Teen accused of murder garners world attention
WARREN — The circumstances surrounding the shooting death of a Warren father in July and the arrest of his then-14-year-old daughter on a charge of aggravated murder has generated attention across the globe.
Media coverage of the case spanned the U.S. on television shows like Dr. Drew and Democracy Now! and was featured in publications like The Huffington Post, People, BET, Jezebel, The Root, Slate, the Washington Post, Madame Noire and Ebony.
Even the United Kingdom’s The Independent featured articles on the ongoing case.
Bresha Meadows, 15, was 14 when she was arrested on a charge of aggravated murder in connection to the July 28 death of Jonathan Meadows in their Hunter Street SW home.
The girl’s mother called police after the 3:20 a.m. shooting and reported her daughter shot her husband in the head, according to a 911 call. The girl could be heard screaming in the background.
The story isn’t just grabbing the attention of news reporters and producers, it is reaching the ears of the international community, said her defense attorney, Ian Friedman.
The unique circumstances of the case and the nature of Friedman’s explanation for the girl’s actions — he said he intends to prove Meadows and her family members lived with a domestic abuser and she shot her father to end it — is the primary factor behind support that ranges from thousands of dollars to coloring books mailed to her in the Trumbull County Juvenile Justice Center, Friedman said.
“The facts are extremely interesting, even when you look at it objectively,” Friedman said. “People feel an emotional draw to the case because a father shot by a 14-year-old daughter is not something you hear about everyday. Issues of abuse in the home and domestic violence are issues that are prevalent, but it doesn’t surface like this often.”
One of several fundraising campaigns for the girl raised $53,002 of its $100,000 goal between Aug. 2 and Saturday, with the most recent of the 1,599 donations ranging from $5 to $200.
One man who donated $100 wrote, “The system is reluctant to prosecute abusers but it’s enthusiastic to prosecute women and children who defend themselves from abusers. I wish you all the best in turning around the injustice in Bresha Meadows’ case.”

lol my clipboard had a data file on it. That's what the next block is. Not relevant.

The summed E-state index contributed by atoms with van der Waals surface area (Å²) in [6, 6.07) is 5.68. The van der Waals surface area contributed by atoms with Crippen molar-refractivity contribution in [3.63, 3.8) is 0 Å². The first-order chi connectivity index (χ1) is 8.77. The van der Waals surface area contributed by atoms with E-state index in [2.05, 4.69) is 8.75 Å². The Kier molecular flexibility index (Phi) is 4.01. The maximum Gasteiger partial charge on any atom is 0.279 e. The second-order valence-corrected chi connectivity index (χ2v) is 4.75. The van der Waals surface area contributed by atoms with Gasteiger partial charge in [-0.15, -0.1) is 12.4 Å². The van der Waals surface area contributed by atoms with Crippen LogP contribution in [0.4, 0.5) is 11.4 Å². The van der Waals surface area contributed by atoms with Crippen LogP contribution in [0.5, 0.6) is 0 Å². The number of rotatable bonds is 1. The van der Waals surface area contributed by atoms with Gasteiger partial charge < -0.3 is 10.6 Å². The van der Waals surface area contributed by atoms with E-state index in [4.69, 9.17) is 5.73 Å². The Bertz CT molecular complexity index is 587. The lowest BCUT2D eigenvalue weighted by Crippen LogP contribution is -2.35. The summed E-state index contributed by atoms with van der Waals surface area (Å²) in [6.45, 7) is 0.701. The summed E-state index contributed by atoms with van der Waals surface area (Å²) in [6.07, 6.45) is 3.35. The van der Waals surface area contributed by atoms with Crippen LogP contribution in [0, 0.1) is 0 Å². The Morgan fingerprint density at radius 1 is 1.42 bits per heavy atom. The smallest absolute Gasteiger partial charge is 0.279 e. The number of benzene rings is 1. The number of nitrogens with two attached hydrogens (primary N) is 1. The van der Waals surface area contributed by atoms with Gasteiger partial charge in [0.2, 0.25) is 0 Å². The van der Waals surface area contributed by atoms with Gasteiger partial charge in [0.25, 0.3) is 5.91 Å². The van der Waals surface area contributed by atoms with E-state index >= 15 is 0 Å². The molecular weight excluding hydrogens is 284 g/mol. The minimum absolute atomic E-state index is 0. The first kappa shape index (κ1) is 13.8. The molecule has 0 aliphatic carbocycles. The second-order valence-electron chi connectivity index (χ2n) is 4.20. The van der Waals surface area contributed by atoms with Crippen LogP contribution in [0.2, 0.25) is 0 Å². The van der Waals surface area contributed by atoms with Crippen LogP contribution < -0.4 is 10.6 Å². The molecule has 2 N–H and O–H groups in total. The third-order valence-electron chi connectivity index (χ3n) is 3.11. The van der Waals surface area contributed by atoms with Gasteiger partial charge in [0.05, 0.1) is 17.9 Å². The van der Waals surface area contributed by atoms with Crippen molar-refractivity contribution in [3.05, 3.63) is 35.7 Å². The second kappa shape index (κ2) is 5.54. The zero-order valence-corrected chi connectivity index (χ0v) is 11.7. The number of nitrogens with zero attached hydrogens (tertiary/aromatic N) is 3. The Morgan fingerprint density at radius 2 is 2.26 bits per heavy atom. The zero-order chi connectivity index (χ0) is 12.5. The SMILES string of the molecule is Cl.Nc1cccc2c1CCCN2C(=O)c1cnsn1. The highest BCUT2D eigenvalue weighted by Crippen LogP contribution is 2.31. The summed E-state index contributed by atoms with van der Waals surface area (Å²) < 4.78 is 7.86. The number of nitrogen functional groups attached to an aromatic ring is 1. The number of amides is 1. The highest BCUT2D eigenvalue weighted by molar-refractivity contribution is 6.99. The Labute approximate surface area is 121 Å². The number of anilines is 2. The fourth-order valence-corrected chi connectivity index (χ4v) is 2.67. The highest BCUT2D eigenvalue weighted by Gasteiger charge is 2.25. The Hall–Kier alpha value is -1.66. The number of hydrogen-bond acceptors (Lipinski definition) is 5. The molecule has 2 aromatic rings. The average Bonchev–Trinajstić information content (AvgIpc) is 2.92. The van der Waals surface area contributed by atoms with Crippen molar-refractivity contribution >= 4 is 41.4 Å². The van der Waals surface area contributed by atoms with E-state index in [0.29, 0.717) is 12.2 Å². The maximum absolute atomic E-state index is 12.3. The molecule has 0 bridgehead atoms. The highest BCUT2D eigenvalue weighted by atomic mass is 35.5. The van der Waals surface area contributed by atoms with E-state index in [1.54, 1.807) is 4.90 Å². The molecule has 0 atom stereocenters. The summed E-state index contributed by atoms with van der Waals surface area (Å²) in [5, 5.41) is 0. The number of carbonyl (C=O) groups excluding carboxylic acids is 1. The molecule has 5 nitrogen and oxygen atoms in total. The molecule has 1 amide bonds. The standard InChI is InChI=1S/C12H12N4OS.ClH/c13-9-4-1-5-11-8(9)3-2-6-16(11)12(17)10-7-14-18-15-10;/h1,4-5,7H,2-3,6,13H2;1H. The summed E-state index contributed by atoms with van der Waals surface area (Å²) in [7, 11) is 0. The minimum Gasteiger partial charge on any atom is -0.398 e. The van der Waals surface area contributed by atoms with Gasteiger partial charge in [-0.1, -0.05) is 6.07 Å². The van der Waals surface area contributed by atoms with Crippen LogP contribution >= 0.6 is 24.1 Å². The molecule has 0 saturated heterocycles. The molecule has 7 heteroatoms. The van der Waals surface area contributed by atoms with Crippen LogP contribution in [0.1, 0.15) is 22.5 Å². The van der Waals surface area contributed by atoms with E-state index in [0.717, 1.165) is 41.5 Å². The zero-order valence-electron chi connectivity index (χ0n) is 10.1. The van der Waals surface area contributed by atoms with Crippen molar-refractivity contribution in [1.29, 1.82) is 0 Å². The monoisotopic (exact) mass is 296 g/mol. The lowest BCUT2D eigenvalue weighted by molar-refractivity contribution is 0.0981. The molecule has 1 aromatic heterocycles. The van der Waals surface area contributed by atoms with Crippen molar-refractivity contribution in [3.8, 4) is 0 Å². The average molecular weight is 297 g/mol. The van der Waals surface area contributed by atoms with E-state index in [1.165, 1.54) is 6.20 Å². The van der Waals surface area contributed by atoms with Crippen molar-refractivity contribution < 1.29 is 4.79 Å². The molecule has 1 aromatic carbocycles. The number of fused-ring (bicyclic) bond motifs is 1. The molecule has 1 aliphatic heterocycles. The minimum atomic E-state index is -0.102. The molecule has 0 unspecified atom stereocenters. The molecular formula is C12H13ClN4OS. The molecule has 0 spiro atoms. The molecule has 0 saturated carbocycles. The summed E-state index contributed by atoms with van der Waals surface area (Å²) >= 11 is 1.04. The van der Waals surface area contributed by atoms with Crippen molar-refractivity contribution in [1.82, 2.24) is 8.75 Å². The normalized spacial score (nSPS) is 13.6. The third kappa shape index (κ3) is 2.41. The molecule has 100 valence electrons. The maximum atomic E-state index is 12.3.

But Jonathan Meadows’ sister said the defense angle is an effort to save a girl from a life in prison while unjustly tarnishing a man they say was not abusive
Lena Cooper of Tennessee said she often visited the family in Warren, and was there for Mother’s Day this year and was planning to return in September to celebrate Bresha Meadows’ 15th birthday a bit late.
Cooper provided pictures of the girl smiling next to her father, with her cousins and other family members from the get together and other recent family gatherings. She said there were no signs of abuse and there were opportunities for her to speak up.
“My niece needs help and she is going to need help, probably for the rest of her life, but it isn’t because of domestic violence,” Cooper said.
Because of things Brandi Meadows — Bresha’s mother — told her right after the shooting, Cooper said she believes Bresha Meadows took her father’s gun, thought about killing herself and accidentally shot her father when he stirred in his sleep.
Cooper said Brandi Meadows told her the girl had been depressed because her father took away her phone when she got into trouble while hanging out with older kids in her gifted classes. The depression hadn’t abated even with hospital stays, Cooper said.
Allegations of domestic abuse didn’t surface until the day of her brother’s calling hours when Cooper said she heard Brandi Meadows on television describing a domestic abuser and a daughter she described as a “hero” for shooting him, Cooper said.
“I know Brandi is just trying to save her daughter’s life, I understand that, but it isn’t right to do that while tearing my brother down. He supported those kids, he loved those kids,” Cooper said.
When Bresha Meadows ran away to her mother’s family in Cleveland earlier this year, Trumbull County Children Services opened a case that was soon closed. Executive director Tim Schaffner said the agency doesn’t close cases and leave children in the custody of her parents if they suspect unsafe conditions.
Friedman said the case is going to focus on testimony and reports from mental health experts working with the defense and prosecution. The case will be tried in Trumbull County Family Court, prosecutors decided last week, taking life in prison off the table.
Cooper said she hopes her niece gets the help she needs and in the meantime will have to endure headlines like “Will the system fail Bresha Meadows, a teen who killed her allegedly abusive father?” and “‘Hero’ Ohio girl, 14, allegedly killed abusive father to protect mom and siblings: attorney” and “Teen girl accused of killing abusive father flooded with letters of support.”
Friedman said the letters of support, petitions with more than 25,000 signatures to free her, nationwide vigils and gifts pouring in from people all over the United States and from Europe, South America and Australia, are keeping the girl going, by letting her know people understand the situation she was in and support her.